Types of Grading Systems

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Grades in difficult subjects, overall grade point average and report cards can often be a source of great stress for students, parents and teachers alike. Grading systems are present in all levels of education. The concept of a grading system in education is based on the idea of assessing whether a student is meeting learning goals and if instruction is effective. Additionally, promotion in younger grades and placement in electives in older grades rely on grading systems such as calculation of GPA.

1 Norm-Referenced Grading Systems

One method of grading compares student achievement to that of her peers, a system called norm-referenced grading. In this grading format, the number of students who can earn a particular grade is predetermined by the instructor or departmental rules. For example, a department may decide for purposes of placement into advanced courses that only 15 percent of a class may earn the highest grade possible. A norm-referenced grading system relies partially on student performance and partially on the performance of classmates.

2 Criterion-Referenced Grading Systems

Unlike the norm-referenced system of grading, a criterion-referenced system focuses on specific information that students attain through the learning process. In this system, the instructor determines which skills are necessary for students to learn, what tasks students must perform to to learn those tasks, and a system for assessing student learning outcomes. These grading types commonly matches a percentage of points earned with a letter grade. In some schools, for example, 70 to 79 percent of points earned would give a student a letter grade of "C."

3 Other Grading Types

While both norm-referenced and criterion-referenced grading systems assign letter grades or percentages to a student's performance, alternate systems determine solely whether a student passes or fails a course. Two common designations are "pass" or "fail" and "satisfactory" or "unsatisfactory." These methods can be either point-based requiring a minimum number of points earned or subjective evaluation from the instructor. Similar to these grading scales are the systems used in elementary levels, particularly in preschool and kindergarten, where scales that include terms like "excellent," "satisfactory" and "needs improvement" communicate student learning.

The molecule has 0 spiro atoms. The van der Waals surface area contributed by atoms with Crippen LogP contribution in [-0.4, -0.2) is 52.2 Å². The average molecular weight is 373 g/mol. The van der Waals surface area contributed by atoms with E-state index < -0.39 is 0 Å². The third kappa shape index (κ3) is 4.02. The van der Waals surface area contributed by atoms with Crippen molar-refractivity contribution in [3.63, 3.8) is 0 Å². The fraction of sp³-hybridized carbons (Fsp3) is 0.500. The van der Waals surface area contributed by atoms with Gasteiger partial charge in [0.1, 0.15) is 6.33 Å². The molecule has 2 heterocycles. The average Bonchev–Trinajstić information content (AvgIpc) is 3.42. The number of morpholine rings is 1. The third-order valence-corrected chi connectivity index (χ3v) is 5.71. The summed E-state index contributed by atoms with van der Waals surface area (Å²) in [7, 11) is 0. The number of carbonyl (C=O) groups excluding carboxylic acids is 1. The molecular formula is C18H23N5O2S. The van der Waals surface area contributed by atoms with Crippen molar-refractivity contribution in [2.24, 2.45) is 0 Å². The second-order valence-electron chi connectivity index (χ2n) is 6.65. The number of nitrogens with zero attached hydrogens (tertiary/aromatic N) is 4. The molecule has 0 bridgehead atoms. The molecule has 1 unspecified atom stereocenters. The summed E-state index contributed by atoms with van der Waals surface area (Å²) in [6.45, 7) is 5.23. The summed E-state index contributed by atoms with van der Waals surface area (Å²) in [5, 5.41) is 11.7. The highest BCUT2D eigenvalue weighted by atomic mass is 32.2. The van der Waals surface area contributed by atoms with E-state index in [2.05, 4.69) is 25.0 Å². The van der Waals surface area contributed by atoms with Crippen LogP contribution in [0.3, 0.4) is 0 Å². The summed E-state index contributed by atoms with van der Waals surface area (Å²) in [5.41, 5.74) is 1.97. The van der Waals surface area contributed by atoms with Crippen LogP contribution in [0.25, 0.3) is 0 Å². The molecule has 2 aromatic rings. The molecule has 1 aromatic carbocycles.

4 Grading System Considerations

Choosing a grading system for a class, school or district should take into account the ultimate learning goals of the institution. The University of Minnesota's Center for Teaching and Learning identifies five components of a strong grading system. In addition to grades matching course objectives, they should also have meaning for the learners and teachers. Grading systems should also have clear and fair standards that all students are held to equally and should be based on data. Finally, the mathematics criteria for earning a grade (e.g., tests are worth 10 percent) should be clear and accurately calculated.

Based in Los Angeles, Jana Sosnowski holds Master of Science in educational psychology and instructional technology, She has spent the past 11 years in education, primarily in the secondary classroom teaching English and journalism. Sosnowski has also worked as a curriculum writer for a math remediation program. She earned a Bachelor of Arts in print journalism from the University of Southern California.